Welcome back! In this lesson I would like to talk about a very important way you should be learning and practicing your scales. You should know all the notes on the neck and the roots of all of your scale patterns. After teaching for a long time, people tend to overlook it and just run up and down the scale without knowing the notes.
There are many advantages to knowing the roots of your scales. It will help you transpose them to different keys and riffs, solos, etc. If you know where the scale is built from, it will help get the sound of the scale in your ears. This is especially good if you are working on your modes, to hear the sound of each mode over a tonal center. For example, if you are working on G Dorian, to hear the flavor of the mode, you have to have the root of the mode as a drone note, or chord vamping over the scale. You can build the intervals of each scale from the root and it is easier to find the intervals in reference to the root.
In this lesson, I just mapped out the roots in some common scales. It is up to you to take every scale that you know and memorize where the roots are.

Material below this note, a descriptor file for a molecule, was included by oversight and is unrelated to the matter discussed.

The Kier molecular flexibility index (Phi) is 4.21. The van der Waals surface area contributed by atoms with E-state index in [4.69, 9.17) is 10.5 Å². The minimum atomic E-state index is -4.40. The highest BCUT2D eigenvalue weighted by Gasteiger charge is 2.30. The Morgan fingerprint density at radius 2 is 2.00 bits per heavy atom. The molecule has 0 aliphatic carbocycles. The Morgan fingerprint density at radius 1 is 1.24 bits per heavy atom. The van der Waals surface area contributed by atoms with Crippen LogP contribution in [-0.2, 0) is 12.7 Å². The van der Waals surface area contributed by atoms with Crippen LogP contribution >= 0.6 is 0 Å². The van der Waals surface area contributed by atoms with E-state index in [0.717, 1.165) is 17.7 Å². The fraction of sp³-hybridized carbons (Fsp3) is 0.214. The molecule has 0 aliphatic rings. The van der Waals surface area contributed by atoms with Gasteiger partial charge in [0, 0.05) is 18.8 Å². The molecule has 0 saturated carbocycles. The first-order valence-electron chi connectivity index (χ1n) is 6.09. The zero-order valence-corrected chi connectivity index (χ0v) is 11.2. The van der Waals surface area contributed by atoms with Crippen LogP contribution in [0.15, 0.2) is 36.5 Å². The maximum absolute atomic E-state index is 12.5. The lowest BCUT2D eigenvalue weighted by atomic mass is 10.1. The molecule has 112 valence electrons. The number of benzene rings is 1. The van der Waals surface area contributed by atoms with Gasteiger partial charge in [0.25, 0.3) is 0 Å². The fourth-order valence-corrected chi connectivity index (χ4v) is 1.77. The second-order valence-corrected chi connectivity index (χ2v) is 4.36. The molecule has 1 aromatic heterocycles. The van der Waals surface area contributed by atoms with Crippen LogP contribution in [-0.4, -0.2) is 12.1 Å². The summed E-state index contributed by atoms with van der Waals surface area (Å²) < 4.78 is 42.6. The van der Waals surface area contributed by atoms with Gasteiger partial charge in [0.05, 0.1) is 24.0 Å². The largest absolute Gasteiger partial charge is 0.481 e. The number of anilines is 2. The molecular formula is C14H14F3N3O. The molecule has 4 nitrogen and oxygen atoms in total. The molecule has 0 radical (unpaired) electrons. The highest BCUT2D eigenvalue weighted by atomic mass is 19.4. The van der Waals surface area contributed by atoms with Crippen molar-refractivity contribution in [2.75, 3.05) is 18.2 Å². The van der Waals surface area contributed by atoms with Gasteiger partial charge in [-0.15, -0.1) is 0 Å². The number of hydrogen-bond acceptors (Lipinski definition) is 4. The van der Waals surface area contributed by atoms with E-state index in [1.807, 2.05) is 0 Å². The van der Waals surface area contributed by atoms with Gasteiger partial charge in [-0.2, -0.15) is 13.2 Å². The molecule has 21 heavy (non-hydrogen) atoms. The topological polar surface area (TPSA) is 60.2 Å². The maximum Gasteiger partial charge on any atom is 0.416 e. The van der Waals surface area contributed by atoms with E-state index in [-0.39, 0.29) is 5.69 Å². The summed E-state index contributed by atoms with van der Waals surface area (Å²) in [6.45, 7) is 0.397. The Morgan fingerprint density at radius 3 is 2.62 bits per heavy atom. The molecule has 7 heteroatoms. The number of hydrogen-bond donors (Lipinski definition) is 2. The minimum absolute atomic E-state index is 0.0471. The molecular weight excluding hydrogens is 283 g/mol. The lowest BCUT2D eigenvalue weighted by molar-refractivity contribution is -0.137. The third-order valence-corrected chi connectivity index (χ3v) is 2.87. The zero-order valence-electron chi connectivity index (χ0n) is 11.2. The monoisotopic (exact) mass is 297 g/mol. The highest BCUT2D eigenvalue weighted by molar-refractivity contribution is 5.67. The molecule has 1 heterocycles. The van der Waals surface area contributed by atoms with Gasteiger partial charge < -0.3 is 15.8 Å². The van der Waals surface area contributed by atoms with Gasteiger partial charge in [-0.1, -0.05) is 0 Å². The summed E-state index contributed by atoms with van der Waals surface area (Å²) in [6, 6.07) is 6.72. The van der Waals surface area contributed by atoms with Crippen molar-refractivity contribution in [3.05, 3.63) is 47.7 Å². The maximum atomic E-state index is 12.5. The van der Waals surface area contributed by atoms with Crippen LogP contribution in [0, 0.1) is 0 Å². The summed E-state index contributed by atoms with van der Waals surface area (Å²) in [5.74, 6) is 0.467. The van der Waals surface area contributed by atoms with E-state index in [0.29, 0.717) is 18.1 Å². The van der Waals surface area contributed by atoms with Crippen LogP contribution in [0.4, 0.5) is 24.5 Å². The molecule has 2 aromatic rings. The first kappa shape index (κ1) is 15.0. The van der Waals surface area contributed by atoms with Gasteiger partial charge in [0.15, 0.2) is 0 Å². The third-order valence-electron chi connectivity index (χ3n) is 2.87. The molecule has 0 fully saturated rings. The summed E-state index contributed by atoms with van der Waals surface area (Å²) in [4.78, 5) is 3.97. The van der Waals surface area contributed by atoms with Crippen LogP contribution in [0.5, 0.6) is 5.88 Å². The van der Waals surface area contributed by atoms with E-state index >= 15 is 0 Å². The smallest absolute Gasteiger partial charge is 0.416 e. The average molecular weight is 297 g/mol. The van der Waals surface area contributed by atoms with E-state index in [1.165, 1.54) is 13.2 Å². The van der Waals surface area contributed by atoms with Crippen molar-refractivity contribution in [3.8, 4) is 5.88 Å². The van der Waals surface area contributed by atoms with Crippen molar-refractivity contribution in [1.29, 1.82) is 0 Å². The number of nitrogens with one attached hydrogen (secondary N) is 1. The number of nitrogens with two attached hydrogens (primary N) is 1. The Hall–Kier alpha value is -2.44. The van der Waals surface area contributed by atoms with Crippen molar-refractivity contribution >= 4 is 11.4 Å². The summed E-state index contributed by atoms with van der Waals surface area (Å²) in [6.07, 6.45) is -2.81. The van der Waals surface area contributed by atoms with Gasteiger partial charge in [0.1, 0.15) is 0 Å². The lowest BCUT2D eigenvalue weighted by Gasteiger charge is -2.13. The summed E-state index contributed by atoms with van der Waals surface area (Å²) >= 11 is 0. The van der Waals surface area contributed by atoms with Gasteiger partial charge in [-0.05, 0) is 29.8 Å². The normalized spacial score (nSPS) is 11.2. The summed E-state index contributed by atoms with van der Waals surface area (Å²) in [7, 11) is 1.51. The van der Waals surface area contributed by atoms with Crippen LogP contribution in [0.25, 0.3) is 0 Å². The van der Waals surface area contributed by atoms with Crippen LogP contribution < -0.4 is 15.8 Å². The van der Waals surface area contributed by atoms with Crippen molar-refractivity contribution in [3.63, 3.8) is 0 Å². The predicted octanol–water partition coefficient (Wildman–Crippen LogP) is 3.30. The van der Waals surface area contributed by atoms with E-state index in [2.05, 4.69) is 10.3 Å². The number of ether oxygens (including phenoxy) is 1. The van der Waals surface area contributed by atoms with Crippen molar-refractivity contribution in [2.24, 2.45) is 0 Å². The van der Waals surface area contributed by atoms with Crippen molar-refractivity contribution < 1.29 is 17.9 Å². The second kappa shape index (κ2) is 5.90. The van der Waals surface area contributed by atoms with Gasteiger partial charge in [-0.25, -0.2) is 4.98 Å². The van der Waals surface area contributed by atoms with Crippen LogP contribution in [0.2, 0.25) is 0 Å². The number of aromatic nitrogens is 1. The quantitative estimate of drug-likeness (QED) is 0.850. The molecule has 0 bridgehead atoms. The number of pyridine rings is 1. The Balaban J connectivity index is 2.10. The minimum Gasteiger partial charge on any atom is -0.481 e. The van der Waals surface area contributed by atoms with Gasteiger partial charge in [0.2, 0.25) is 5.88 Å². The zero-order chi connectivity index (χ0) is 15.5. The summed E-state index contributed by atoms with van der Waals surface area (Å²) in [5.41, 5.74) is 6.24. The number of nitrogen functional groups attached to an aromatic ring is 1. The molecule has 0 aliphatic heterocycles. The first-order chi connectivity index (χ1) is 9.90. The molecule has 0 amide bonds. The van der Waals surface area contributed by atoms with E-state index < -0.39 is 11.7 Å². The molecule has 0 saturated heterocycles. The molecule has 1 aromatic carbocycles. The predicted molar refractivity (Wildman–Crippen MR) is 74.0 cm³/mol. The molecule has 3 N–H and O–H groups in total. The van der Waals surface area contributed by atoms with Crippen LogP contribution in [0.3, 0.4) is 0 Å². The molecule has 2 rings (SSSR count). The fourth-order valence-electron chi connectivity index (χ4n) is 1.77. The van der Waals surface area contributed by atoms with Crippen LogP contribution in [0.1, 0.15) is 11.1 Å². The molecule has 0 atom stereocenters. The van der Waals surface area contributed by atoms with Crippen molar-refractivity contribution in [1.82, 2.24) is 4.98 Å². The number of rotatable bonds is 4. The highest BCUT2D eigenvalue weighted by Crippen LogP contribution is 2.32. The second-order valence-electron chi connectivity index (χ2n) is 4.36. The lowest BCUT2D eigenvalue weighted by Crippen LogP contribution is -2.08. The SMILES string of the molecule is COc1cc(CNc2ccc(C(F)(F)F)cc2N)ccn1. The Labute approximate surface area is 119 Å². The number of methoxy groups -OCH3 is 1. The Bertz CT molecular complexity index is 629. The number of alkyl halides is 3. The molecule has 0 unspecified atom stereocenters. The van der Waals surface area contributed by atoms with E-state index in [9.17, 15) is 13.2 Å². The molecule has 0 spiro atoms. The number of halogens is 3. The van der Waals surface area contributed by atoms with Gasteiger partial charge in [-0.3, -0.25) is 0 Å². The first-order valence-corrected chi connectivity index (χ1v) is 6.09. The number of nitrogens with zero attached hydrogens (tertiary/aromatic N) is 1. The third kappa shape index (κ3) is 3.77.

Example 1 shows the 5 basic major scale patterns in the key of G. I normally write the scale out in boxes and just circle the root. Here I tabbed it out, demonstrating a way you can practice it. Be sure to go to the highest note in that position and go to the lowest note as well. Feel free to make up different ways that work for you, across the guitar, on each string, etc. This is just a way to practice your scales; in a real situation you are not going to play a solo this way.
MP3 - Know Your Roots - Example 1
Example 2 is a 3 note per string pattern in the G Ionian mode, which is just a major scale. Start at the root and play to all the roots in each of the 7 major scale patterns. If you don’t know the patterns, I have done lessons on them in the past that you can check out.
MP3 - Know Your Roots - Example 2
Finally, Example 3 introduces the A Dorian mode, (A, B, C, D, E, F#, G), played from A to A in pattern 1 and 2 of the major scale. But, since we are playing A to A, you'll hear the Dorian sound. You can vamp on an A minor chord to get the sound of the scale in your ears. I just gave you a couple of patterns so you can get the idea; make sure you learn where all the Dorian roots are in all 7 patterns. If you have trouble with the other patterns, I can do another lesson with all of them.
MP3 - Know Your Roots - Example 3
That is it for now! Be sure to make up your own examples and visit www.mikecampese.com for more information.
Mike Campese is an all-around music performer, session artist and teacher competent in many musical styles, electric and acoustic. He has studied at G.I.T. (Honors Graduate), and with Paul Gilbert, Norman Brown, Stanley Jordan, Scott Henderson and Keith Wyatt.
His latest CD is entitled "The Fire Within", brand new for 2018.
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